Fidel on Pinocho

Louis Proyect lnp3 at
Mon Dec 20 11:10:07 MST 1999

>    Fidel was, I believe, undoubtedly correct in identifying with the
>Alleged movement in Chile, just as he is correct in doing so with Chavez.
>This does not mean at all that he has become an uncritical cheerleader. On
>the contrary, Fidel spent weeks in Chile during Allende's presidency arguing
>for the road forward, which was to deepen a revolutionary process that had
>only begun. And he warned quite clearly of the coming attempts by
>reactionary forces to drown the movement in blood, most famously in his
>parting gift to Allende of a submachine gun.

What the Chilean people needed was political clarity, not the gift of a
machine-gun to Allende. Allende's illusions in the Chilean army were
suicidal. Castro never took on the problem in a forceful way, because he
retained certain false ideas from the CP. By the time Allende had achieved
power, the armed struggle had been defeated in a number of countries.
Therefore, Castro's search for allies led him to embrace Allende, despite
the fact that Allende was exactly the kind of reformist who was raked over
the coals at the OLAS conferences not yet 5 years in the past. The main
problem with Castroism is that it has not really come to terms with some of
the key questions dealt with "State and Revolution" and oscillates between
adventurist and electoral poles.

After Allende's defeat, a new round of relatively successful armed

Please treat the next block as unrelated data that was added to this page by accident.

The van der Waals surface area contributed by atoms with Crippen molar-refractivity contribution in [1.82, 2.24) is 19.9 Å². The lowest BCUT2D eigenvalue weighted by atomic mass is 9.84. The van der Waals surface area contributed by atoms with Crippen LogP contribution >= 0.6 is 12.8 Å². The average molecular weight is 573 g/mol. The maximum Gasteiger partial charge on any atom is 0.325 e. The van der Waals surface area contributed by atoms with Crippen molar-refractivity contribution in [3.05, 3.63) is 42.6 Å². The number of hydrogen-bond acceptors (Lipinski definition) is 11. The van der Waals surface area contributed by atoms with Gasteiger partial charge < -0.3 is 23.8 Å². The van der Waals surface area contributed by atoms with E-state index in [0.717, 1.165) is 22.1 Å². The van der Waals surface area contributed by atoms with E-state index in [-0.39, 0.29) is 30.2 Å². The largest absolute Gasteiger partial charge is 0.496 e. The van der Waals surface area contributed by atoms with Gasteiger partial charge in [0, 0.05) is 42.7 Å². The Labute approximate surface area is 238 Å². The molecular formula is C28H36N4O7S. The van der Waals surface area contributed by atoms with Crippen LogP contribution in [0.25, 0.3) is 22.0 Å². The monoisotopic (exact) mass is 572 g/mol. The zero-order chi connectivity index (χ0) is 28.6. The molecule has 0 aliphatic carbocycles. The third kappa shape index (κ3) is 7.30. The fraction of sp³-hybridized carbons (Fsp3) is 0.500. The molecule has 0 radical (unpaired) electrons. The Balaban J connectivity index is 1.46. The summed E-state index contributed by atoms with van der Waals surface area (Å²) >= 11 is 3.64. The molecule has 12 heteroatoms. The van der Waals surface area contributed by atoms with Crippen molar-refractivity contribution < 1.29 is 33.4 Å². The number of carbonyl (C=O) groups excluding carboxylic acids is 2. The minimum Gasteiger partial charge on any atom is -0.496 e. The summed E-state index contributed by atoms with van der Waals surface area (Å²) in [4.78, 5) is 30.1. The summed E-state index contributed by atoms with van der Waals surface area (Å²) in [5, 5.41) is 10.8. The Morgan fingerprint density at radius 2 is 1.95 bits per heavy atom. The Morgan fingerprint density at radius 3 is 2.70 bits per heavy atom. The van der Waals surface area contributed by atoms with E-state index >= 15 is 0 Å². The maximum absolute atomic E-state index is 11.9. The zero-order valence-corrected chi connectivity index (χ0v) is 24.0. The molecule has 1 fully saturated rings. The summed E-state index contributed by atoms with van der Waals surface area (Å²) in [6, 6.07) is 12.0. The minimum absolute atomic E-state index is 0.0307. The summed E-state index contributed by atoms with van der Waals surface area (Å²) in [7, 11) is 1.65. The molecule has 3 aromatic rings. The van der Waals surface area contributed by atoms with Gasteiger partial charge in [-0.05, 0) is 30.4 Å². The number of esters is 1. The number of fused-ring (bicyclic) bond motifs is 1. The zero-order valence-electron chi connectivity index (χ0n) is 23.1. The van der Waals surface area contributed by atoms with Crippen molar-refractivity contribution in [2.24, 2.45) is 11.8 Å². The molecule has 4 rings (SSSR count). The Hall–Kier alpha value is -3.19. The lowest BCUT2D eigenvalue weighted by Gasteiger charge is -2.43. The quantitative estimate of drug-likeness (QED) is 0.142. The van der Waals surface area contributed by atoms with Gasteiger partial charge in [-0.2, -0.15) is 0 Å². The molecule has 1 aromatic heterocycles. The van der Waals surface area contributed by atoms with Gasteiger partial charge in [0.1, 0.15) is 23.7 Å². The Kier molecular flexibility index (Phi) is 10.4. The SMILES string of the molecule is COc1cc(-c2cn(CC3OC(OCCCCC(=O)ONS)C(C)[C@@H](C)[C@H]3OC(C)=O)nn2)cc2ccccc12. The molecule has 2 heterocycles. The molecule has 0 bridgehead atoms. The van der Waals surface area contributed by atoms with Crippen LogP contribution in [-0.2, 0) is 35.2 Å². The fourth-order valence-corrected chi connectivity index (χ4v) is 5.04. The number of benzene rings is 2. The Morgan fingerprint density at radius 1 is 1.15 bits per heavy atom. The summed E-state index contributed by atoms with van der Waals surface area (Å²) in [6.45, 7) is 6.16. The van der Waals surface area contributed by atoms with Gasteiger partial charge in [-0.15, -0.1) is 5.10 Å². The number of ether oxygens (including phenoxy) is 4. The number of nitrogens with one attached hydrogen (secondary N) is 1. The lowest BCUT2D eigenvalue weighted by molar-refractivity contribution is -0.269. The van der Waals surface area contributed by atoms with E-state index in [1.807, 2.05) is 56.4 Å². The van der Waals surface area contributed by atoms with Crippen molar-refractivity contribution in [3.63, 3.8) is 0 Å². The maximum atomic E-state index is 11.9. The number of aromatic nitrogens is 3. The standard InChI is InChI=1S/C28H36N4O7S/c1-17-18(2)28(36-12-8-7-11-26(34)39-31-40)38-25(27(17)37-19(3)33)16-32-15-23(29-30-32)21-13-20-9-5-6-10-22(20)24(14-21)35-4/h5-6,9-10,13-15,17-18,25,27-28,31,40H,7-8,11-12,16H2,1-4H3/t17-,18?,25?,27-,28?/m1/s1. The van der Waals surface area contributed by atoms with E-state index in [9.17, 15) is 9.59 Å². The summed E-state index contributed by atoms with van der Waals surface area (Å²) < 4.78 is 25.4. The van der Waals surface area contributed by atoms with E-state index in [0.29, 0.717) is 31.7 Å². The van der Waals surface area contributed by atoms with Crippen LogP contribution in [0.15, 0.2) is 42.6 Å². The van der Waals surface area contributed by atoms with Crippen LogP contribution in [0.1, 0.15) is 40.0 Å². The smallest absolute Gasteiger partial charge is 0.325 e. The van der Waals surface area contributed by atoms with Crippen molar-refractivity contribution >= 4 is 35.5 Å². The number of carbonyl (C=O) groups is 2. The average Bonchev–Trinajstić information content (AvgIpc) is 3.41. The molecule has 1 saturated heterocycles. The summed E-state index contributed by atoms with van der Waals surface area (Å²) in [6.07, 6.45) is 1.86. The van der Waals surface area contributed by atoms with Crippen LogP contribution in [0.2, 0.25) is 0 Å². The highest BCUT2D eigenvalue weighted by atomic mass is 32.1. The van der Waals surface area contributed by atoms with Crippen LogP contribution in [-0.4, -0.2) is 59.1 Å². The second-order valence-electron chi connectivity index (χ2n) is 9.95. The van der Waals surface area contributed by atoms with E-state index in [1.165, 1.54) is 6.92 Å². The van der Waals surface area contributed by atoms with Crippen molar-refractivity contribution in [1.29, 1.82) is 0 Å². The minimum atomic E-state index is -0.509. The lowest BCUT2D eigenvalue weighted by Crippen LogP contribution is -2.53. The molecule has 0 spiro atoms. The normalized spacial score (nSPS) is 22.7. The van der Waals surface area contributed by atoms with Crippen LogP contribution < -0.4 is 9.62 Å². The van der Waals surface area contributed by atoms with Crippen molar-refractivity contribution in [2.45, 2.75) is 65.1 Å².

movements in Central America shifted the focus away from electoralist
nostrums. When they were defeated, Castro once again shifted away from
supporting guerrillas and now says that armed struggle in Latin America can
never be victorious.

Castro has been an exemplary leader of a socialist state, but diplomatic
and economic requirements have sometimes prevented him from developing the
sort of revolutionary analysis you would expect from somebody who was not
in power. For those who are looking for such an analysis geared to Latin
American realities, I would recommend Mariategui, who was influential on
many intellectuals and activists from El Salvador to Cuba. Mariategui was a
powerful critic of middle-class radicalism in Latin America, whose message
remains timely today.


J.C. Mariategui, "Anti-Imperialist  Viewpoint" (1929)

To what degree is the situation of the Latin American republics similar to
that of the semi-colonial countries? The economic condition of these
republics is undoubtedly semi-colonial, and this characteristic of their
economies tends to be accentuated as capitalism, and therefore imperialist
penetration, develops. But the national bourgeoisies, who see cooperation
with imperialism as their best source of profits, feel themselves secure
enough as mistresses of power not to be too greatly preoccupied with
national sovereignty. The South American bourgeoisies, not yet facing
Yankee military occupation (with the exception of Panama), are not disposed
to admit the necessity of struggling for their second independence, as
Aprista propaganda naively supposes. The state, or better yet the ruling
class, does not seem to feel the need for a greater or more secure degree
of national autonomy. The revolution for independence is relatively too
near, its myths and symbols too alive in the consciousness of the
bourgeoisie and petty bourgeoisie. The illusion of national sovereignty
still lives on. It would be a serious mistake to claim that this social